The story of Adam and Eve is one of the most familiar stories in all of Scripture. God makes man and woman and places them in the Garden of Eden. In the center of this paradise were two trees: The Tree of Knowledge of Good and Evil and the Tree of Life. God only gave the man and woman one rule: Do NOT eat from the Tree of Knowledge. But the serpent enters the garden and tempts the humans to eat from the Tree of Knowledge and thus paradise is lost.
As I said, the story is familiar. In fact, it is so familiar that we can forget how shocking it actually is.
Many years ago, Dr. Scott Hahn put forth a different image of this story than we may have in our minds. He pointed out that the Hebrew word (“nahash”) that gets translated into English as “serpent” or “snake” can also be translated as “dragon.” On this view, Dr. Hahn posits that the story is not about a subtle snake seducing the woman into sin. Instead, it is the story of a large, scary monster who intimidates the woman into looking towards the Tree of Knowledge. One of the most telling lines is Genesis 3:6, where it says, “So she took some of its fruit and ate it; and she also gave some to her husband, who was with her, and he ate it.” Up until this point, Genesis 3 recounted the dialogue between the nahash and the woman. And then suddenly Adam appears.
Where the heck was Adam this whole time?
The Bible is not clear on this point, but it is possible that he was standing there the whole time, letting his wife be bullied by this dragon. If that is the case, that puts a new spin on the story where it is primarily about Adam’s failure.
I want to be clear that I am not giving my 100% endorsement to Dr. Hahn’s interpretation. But there are some very interesting reflections that come about when you view the story this way. Dr. Hahn frames the story of the Fall as a marriage test. God is testing Adam’s worthiness as a husband. One of the most important roles of a husband is that of loving protector.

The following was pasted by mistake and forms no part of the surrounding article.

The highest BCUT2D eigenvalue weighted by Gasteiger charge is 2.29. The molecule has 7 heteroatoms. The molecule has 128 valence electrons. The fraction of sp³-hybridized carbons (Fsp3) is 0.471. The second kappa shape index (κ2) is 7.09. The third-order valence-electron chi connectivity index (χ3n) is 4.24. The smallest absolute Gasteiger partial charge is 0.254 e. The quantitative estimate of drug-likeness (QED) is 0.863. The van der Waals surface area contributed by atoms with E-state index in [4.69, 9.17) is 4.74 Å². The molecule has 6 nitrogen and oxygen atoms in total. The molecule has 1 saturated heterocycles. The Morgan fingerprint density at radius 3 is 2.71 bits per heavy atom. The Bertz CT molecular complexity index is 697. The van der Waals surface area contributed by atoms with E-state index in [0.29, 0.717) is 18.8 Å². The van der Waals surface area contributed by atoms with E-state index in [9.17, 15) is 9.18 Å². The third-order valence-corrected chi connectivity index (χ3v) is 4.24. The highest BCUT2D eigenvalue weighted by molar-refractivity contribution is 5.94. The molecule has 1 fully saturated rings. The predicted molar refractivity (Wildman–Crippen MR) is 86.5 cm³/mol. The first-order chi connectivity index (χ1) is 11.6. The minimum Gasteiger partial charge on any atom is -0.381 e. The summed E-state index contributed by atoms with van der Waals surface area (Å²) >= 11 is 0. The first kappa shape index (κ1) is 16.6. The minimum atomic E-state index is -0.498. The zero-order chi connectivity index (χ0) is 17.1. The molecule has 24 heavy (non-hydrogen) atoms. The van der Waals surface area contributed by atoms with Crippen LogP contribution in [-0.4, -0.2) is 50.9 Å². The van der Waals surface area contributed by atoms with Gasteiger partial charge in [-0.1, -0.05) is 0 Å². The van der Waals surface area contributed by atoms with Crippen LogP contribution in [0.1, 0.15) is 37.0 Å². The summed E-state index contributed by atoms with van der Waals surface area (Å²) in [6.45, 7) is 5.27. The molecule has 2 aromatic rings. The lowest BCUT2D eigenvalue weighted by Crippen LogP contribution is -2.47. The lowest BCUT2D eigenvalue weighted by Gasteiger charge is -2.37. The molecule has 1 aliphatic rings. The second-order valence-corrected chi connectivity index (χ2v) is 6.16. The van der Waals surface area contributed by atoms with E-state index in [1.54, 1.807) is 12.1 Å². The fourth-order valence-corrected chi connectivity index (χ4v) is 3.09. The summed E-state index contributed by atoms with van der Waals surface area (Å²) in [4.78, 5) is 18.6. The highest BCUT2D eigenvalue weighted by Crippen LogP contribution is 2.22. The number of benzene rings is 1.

I ask my female students what would happen if they were on a date with their boyfriend and some random guys started shouting obscenities at her. Most of them say that they would expect their boyfriend to stand up for them. This is not to say that these young ladies could not stand up for themselves. But there is an expectation that the man in the relationship come to the defense of his lady.
On Dr. Hahn’s view, Adam should have stood up to the nahash. But what would happen if a simple, naked man with no weapons fought a giant, hulking dragon?
He would die, of course.
And that is the point of the story: Adam the groom should become a corpse.
There is no way that the man should overpower the dragon. Instead, the dragon will kill him. And in that man would finally discover what true love really is.
Up until this point, Adam and Eve share affection, friendship, and romance. There is something beautiful about how he says, “Here at last is bone of my bone and flesh of my flesh.” (Genesis 2:23) He sounds like Jerry McGuire saying to his wife, “You, complete me.” And we see reflected in this love those many sentiments of deep emotion we hear on the radio. This is the stuff of love songs.
But it is still missing the deepest of loves.
Beyond affection, friendship, and romance, there is the type of love that is represented by the Greek word “agape.” This represents a completely selfless, unconditional love. This is the type of love that offers itself completely without seeking anything in return. This is the love that would pay any price, not for any gain, but only for the good of the beloved.
This is the love where I would give my life for you.
Adam has not yet experienced this love. But he has the opportunity to live this true meaning of love by standing up to the nahash and laying down his life for his wife. But wouldn’t that be bad that Adam dies? Yes, but there is a solution: the Tree of Life.
What should happen is that Adam should die for his wife and then she should feed him from the Tree of Life and he should be brought back, now fulfilling his vocation of agape for his wife.
But he fails.
That is why we need Christ.
St. Augustine once pointed out that God could have saved all of us simply by saying, “You are all saved.” So why did Christ have to die so horribly on the cross? Pope Benedict XVI pointed out that if Christ did not go to the cross, we would never really know what love is. And thus, we would never really know who God is, since God is love.
Christ looked at us and loved us so much that He decided He would rather die than be without us. He embodied agape not just in His words, but with His life and death. On the cross, He let Himself be killed by the power of the nahash, taking upon Himself the sins of the world. And just as Adam’s bride came from his side, so too did Christ’s bride. They pierced His side and blood and water flowed out, representing Baptism and Eucharist. This shows us that from His side, God has made the Bride of Christ: the Church.
And Christ loved His Church so much that he laid down His life. We now know what real love is. And we seek to lay down our lives for God and for each other every day. I can never doubt the love of God because He let Himself be turned into a corpse for my sake.
And we, the Bride of Christ, have life because of the Corpse Groom.
Copyright 2020, WL Grayson